Chapters seven and eight explore the discursive links between Henry's fraught finances and wider Lancastrian discussion on loyalty as "symbolic credit" between monarch and people. Chapter seven looks in particular at the Continuatio Eulogii again and a 1415 alliterative poem, Crowned King. The Continuatio reports the contention of the rebellious Percies and Archbishop Scrope that the "lack of financial credit produces a lack of emotional credit, a lack of belief in Henry's kingship and a corresponding lack of loyalty among his subjects" (96). The anxiety generated by these associations stems from a discourse of parliamentary negotiation that ostensibly prioritizes parliament's conciliar role and the relations of affection and esteem between people and monarch. In this paradigm, the people's goodwill toward the monarch is described as his greatest treasure; Nuttall's interpretation of the parliamentary records shows how the petitionary language of parliamentary address frequently pushes this metaphor toward the literal, "too close for comfort to the tenor it describes" (99)--the business of money itself. This discomfort, according to the author, generates "useful ironies and double meanings," allowing both parties "to negotiate exchanges of material and symbolic credit without explicitly alluding to the treats and concessions being made" (99).
These ironies and double meanings also enable Lancastrian texts to plays that are neither "rebellious criticism nor cowed propaganda", but "political engagements both pragmatic and innovative" (121). She arrives at this point through a complicated but well-supported argument showing how the metaphor equating the people's loyalty with material wealth narrows to express relation between king and the poet and his poetry. Nuttall traces the pseudo-Aristotelian trope of the truthtelling counselor as his king's valuable treasure from Chaucer's Legend of Good Women to the alliterative advice poem Crowned King. Her reading of the latter poem reveals its political alertness in the way it tactically reconfigures a public rhetoric equating national wealth with biological productivity in order to bring attention to the agricultural labor that sustains that wealth. In chapter eight, Nuttall brings this discussion back to Hoccleve's Regement of Princes, greatly enriching our understanding of the petitionary rhetoric of the Prologue and its connection to the discussion of good kingship that follows in the body of the poem.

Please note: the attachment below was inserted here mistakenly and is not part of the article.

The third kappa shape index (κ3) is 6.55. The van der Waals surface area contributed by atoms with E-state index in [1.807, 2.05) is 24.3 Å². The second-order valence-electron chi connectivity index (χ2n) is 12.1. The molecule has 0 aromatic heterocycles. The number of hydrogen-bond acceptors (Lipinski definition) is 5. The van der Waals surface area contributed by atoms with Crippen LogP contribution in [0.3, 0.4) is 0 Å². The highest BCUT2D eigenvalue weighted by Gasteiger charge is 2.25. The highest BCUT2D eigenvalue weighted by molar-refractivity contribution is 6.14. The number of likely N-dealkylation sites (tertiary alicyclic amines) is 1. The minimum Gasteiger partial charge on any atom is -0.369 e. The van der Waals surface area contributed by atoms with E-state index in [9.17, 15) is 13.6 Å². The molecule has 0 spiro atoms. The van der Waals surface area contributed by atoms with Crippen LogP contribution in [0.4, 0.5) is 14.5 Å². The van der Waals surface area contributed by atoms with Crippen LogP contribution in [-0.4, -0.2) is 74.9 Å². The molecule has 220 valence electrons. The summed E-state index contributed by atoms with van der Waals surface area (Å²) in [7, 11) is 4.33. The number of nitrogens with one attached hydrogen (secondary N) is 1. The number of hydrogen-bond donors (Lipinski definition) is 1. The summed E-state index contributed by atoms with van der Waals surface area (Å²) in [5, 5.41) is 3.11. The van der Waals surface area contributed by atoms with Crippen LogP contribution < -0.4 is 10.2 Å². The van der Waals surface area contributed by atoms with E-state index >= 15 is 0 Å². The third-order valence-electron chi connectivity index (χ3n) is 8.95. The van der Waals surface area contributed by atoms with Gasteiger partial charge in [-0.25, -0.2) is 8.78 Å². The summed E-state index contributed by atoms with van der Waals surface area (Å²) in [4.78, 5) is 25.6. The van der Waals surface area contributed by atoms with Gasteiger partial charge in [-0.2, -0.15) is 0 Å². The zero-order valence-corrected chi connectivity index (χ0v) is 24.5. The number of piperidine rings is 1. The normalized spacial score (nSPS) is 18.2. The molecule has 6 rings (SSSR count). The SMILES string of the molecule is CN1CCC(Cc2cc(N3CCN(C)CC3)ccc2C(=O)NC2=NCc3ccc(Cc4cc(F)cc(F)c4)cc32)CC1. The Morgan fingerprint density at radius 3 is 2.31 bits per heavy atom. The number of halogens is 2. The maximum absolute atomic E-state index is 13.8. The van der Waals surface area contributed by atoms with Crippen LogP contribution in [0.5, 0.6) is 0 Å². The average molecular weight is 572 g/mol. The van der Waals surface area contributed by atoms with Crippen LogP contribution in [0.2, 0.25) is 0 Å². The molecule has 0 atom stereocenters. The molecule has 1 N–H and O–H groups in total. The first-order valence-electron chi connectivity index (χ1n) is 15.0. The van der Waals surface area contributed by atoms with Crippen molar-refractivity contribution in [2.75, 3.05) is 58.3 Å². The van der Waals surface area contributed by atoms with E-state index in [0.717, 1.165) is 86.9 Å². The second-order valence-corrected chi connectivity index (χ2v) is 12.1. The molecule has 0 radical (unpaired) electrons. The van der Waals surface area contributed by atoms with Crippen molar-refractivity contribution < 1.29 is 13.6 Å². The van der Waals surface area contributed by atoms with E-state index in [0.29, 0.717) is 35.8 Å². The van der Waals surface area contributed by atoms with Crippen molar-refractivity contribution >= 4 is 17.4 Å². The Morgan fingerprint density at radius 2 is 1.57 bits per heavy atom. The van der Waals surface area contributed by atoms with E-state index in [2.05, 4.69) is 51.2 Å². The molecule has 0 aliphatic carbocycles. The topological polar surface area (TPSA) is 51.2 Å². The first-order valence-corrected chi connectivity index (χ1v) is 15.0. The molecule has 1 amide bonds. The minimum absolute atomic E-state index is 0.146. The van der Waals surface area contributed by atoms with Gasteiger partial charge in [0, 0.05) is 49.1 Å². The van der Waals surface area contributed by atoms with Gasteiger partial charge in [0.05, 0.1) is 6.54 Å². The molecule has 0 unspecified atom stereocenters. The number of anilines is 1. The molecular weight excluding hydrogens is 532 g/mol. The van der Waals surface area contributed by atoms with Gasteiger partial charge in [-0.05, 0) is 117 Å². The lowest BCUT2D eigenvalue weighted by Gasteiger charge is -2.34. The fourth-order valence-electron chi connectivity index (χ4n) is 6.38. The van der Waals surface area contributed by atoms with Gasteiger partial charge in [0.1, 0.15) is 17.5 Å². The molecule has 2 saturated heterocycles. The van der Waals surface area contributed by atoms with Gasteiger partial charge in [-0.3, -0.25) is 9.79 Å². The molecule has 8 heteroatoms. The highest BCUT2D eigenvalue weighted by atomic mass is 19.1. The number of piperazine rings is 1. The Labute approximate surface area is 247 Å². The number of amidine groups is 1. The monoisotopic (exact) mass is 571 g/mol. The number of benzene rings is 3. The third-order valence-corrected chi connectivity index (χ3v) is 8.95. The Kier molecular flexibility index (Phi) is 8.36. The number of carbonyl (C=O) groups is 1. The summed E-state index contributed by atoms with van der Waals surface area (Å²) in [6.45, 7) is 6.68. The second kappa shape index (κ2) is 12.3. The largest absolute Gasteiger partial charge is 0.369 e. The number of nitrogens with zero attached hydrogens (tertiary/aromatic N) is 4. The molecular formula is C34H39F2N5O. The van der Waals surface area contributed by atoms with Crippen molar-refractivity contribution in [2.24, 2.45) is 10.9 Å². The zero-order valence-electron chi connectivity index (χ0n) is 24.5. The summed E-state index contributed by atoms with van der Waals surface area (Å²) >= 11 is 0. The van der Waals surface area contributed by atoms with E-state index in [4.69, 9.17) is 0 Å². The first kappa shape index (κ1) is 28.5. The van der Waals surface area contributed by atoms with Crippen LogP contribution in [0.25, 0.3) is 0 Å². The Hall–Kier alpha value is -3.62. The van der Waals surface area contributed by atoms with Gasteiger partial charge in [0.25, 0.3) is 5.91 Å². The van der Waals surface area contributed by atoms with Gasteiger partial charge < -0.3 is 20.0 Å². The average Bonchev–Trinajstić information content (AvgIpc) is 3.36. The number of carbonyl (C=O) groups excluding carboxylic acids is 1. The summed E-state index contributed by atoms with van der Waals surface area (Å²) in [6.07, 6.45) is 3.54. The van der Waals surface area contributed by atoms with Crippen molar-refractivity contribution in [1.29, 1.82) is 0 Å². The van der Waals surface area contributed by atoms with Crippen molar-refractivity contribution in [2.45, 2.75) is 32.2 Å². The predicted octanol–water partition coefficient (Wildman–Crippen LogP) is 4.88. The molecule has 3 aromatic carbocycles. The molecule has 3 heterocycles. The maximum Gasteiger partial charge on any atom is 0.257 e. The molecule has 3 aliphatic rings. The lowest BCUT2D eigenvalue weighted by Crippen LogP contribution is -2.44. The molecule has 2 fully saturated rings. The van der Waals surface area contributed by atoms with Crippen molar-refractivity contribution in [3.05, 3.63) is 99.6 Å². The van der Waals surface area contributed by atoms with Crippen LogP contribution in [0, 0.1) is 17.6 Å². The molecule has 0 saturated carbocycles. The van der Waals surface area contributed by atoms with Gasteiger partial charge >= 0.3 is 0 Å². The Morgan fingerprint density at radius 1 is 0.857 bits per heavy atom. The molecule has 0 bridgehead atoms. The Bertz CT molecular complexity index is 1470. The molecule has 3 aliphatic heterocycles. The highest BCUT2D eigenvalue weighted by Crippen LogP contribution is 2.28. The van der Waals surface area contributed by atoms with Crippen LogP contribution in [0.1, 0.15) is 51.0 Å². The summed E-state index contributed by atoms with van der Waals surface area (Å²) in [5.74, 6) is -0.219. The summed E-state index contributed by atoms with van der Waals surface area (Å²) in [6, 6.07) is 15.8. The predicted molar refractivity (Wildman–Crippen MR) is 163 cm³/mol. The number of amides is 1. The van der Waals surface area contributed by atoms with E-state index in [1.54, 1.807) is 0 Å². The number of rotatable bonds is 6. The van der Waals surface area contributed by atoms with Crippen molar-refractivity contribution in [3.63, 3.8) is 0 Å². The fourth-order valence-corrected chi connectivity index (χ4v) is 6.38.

In her conclusion, Nuttall situates the literary and political exchanges analyzed throughout the book in the social networks of Lancastrian authors--retainers and officials who comprised the personal connections which a bureaucratic clerk like Hoccleve and his peers might have enjoyed. She does so by tracing the personal connections that make up Hoccleve's and Gower's official life--those mentioned in the poems, and those linked them by documentary evidence (123). These social networks also describe the "routes through which the Crown's policies and linguistic choices might be disseminated to lower-ranking members of the bureaucracy" (125). "This circle of bureaucratic and household readers had an informed and detailed knowledge of current political discussion and action. We should therefore expect Lancastrian literature to be equally accurate and insightful, both in terms of policy and rhetoric" (125). In the course of her book, Nuttall's analyses have given us reason to credit this evaluation, showing us Lancastrian writers as not as propagandists or critics, but mediators and commentators.
This book provides a convincing account of how the Lancastrian literature offers not only another facet to the period's politics, but, circulating "side-by-side" with official and semi-official, "participates in the process of commentary, engaging closely with the Crown's own rhetoric" (127). Rather than bracket or dissolve the distinction between literary and non-literary texts, Nuttall puts them into conversation with one another. In this way, she reveals continuities between these different discourses, but and throws into relief the nuanced and layered qualities of Lancastrian literature which allow it to address differing messages to multiple readers. In this way, her book offers both a fresh and convincing take on Lancastrian political history and its rich, sustained readings of the period's literary texts restore their political valences without reducing them to partisan tokens.
 Paul Strohm, England's Empty Throne, (New Haven: Yale University Press, 1998).
 Felicity Heal, Hospitality in Early Modern England, (Oxford: Clarendon Press, 1990).
 Nicholas Perkins, Hoccleve's 'Regiment of Princes': Counsel and Constraint (Cambridge: Brewer, 2004); Ethan Knapp, The Bureaucratic Muse: Thomas Hoccleve and the Literature of Late Medieval England (University Park, Pennsylvania: Pennsylvania State University Press, 2001).